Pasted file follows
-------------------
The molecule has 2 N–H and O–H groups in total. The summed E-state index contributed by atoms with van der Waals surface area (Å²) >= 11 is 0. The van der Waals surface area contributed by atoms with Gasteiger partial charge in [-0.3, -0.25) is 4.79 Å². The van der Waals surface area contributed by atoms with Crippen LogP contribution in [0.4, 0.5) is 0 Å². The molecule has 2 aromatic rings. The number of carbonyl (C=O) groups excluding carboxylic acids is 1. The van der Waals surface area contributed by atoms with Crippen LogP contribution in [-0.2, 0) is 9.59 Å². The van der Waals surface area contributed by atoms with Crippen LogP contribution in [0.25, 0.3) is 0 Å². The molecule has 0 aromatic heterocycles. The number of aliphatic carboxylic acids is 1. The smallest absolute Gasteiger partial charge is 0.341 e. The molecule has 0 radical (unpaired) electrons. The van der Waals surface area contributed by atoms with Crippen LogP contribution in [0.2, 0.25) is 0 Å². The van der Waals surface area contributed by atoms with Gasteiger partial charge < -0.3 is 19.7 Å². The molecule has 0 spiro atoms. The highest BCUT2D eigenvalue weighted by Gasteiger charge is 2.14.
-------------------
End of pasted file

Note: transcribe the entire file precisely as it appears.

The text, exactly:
The molecule has 2 N–H and O–H groups in total. The summed E-state index contributed by atoms with van der Waals surface area (Å²) >= 11 is 0. The van der Waals surface area contributed by atoms with Gasteiger partial charge in [-0.3, -0.25) is 4.79 Å². The van der Waals surface area contributed by atoms with Crippen LogP contribution in [0.4, 0.5) is 0 Å². The molecule has 2 aromatic rings. The number of carbonyl (C=O) groups excluding carboxylic acids is 1. The van der Waals surface area contributed by atoms with Crippen LogP contribution in [-0.2, 0) is 9.59 Å². The van der Waals surface area contributed by atoms with Crippen LogP contribution in [0.25, 0.3) is 0 Å². The molecule has 0 aromatic heterocycles. The number of aliphatic carboxylic acids is 1. The smallest absolute Gasteiger partial charge is 0.341 e. The molecule has 0 radical (unpaired) electrons. The van der Waals surface area contributed by atoms with Crippen LogP contribution in [0.2, 0.25) is 0 Å². The van der Waals surface area contributed by atoms with Gasteiger partial charge < -0.3 is 19.7 Å². The molecule has 0 spiro atoms. The highest BCUT2D eigenvalue weighted by Gasteiger charge is 2.14.